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the Indian establishment at Stockbridge, being gradually more and more known, excited more and more the attention, and interest, of the benevolent of England. Among these, Joshua Paine, Esq. of London, addressed a letter to Sir William Pepperell, the governor of the province; requesting the information, as to the proper plan of a school for Indian girls at that place. An extract from that letter was forwarded to Mr. Edwards from Sir William, through the secretary of the commissioners, with a request that he would write to Sir William on the subject. He accordingly addressed to him the following letter.

Stockbridge, Nov. 28, 1151.

honoured sir,

when I had the opportunity the last spring of waiting on your Excellency at your seat at Kittery, and was there gratified and honoured by the kind and hospitable entertainment of your house, I was favoured with some conversation with you, concerning the affairs of the Indians at Stockbridge, and the business of the mission here, to which I had then been invited. And you were then pleased generously to assure me of your good offices, in affording me any assistance in this employment, which you could render me, through your acquaintance and correspondence in London.

I have lately been favoured with a letter from the Hon. Andrew Oliver, of Boston, wherein he was pleased to send me an extract of a letter to you from Joshua Paine, Esq. of London, concerning a proper plan of a school for Indian girls in this place, and to propose to me to write to you on the subject of the said extract. This encourages me to hope that a letter from me, on this subject, to your Excellency will be kindly received.

With this hope, I would take leave to say, that I think that, as the boarding-schools here are now in their commencement, and are yet to receive their form and character, and that among a people hitherto unaccustomed to any method of instruction whatever, it is a great pity but that the method actually adopted should be free from the gross defects of the ordinary method of teaching among the English.

One of these grand defects, as I humbly conceive, is this, that children are habituated to learning without understanding. In the common method of teaching, so far as my observation extends, children, when they are taught to read, are so much accustomed to reading, without any kind of knowledge of the meaning of what they read, that they continue reading without understanding, even a long time after they are capable of understanding, were it not for a habit of making such and such sounds, on the sight of such and such letters, with a perfect inattentiveness to any meaning. In like manner they are taught their catechism, saying over the words by rote, which they began to say, before they were capable of easily and readily comprehending them. Being long habituated to make sounds without connecting any ideas with them, they so continue, until they come to be capable of well understanding the words, and would perhaps have the ideas, properly signified by the words, naturally excited in their minds on hearing the words, were it not for an habitual hearing and speaking them without any ideas; so that, if the question were put in phraseology somewhat new, to which they have not been accustomed, they would not know what to answer. Thus it happens to children, even with regard to the plainest printed catechisms, even those which have been contrived with great care and art, so that they might be adapted to the lowest capacities.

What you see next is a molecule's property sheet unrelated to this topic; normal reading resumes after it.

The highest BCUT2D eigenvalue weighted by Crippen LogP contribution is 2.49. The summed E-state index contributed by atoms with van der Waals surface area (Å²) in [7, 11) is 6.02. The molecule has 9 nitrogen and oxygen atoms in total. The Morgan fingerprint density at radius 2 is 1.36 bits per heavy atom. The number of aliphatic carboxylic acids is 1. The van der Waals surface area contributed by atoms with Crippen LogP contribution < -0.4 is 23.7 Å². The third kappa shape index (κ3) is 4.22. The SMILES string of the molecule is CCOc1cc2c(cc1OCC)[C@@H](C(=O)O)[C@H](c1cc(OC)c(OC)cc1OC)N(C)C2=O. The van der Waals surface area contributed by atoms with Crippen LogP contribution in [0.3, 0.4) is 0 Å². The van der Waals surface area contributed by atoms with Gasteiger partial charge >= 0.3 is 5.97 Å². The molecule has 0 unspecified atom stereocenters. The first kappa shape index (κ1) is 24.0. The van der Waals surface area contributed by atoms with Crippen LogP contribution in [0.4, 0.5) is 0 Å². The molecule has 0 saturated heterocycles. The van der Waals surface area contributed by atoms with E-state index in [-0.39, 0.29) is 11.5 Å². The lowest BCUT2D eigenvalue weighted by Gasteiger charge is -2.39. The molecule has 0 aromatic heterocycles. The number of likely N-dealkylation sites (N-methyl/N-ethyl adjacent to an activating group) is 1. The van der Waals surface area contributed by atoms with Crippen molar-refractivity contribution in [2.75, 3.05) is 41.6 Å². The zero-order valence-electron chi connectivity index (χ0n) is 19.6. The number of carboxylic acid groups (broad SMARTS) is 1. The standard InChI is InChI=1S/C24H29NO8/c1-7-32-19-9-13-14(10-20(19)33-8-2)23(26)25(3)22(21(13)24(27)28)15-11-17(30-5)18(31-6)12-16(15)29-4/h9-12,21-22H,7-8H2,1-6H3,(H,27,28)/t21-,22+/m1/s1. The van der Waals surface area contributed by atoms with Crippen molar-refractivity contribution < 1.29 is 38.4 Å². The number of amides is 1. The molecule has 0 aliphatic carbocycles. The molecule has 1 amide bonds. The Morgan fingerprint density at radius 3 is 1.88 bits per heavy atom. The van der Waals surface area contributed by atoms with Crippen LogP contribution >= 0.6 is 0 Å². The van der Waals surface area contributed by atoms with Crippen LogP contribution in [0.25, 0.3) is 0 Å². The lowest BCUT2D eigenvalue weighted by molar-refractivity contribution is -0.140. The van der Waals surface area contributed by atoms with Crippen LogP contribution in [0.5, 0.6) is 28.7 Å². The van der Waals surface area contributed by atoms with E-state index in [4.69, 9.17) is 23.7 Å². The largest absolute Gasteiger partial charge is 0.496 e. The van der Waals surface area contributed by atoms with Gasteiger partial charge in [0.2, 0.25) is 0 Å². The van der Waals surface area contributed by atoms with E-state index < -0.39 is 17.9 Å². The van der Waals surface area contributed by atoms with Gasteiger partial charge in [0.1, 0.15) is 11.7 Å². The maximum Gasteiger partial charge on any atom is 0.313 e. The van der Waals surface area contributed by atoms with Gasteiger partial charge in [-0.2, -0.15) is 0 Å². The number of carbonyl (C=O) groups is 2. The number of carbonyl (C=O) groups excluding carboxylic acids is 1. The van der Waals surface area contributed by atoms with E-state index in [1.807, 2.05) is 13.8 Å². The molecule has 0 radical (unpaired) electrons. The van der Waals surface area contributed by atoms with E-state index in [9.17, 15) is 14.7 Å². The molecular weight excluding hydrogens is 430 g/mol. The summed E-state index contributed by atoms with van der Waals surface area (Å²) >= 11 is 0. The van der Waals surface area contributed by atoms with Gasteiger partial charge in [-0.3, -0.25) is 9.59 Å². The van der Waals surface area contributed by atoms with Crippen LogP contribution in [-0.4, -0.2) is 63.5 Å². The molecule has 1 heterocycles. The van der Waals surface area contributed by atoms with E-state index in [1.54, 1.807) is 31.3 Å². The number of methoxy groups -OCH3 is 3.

I should therefore think that, in these boarding-schools, the children should never read a lesson, without the master or mistress taking care, that the child be made to attend to, and understand, the meaning of the words and sentences which it reads; at least after the child begins to read without spelling, and perhaps in some degree before. And the child should be taught to understand things, as well as words. After it begins to read in a Psalter, Testament, or Bible, not only the words and phrases should be explained, but the things which the lesson treats of should be, in a familiar manner, opened to the child’s understanding; and the master or mistress should enter into conversation with the child about them. Familiar questions should be put to the child about the subjects of the lesson; and the child should be encouraged, and drawn on, to speak freely, and in his turn also to ask questions, for the resolution of his own doubts.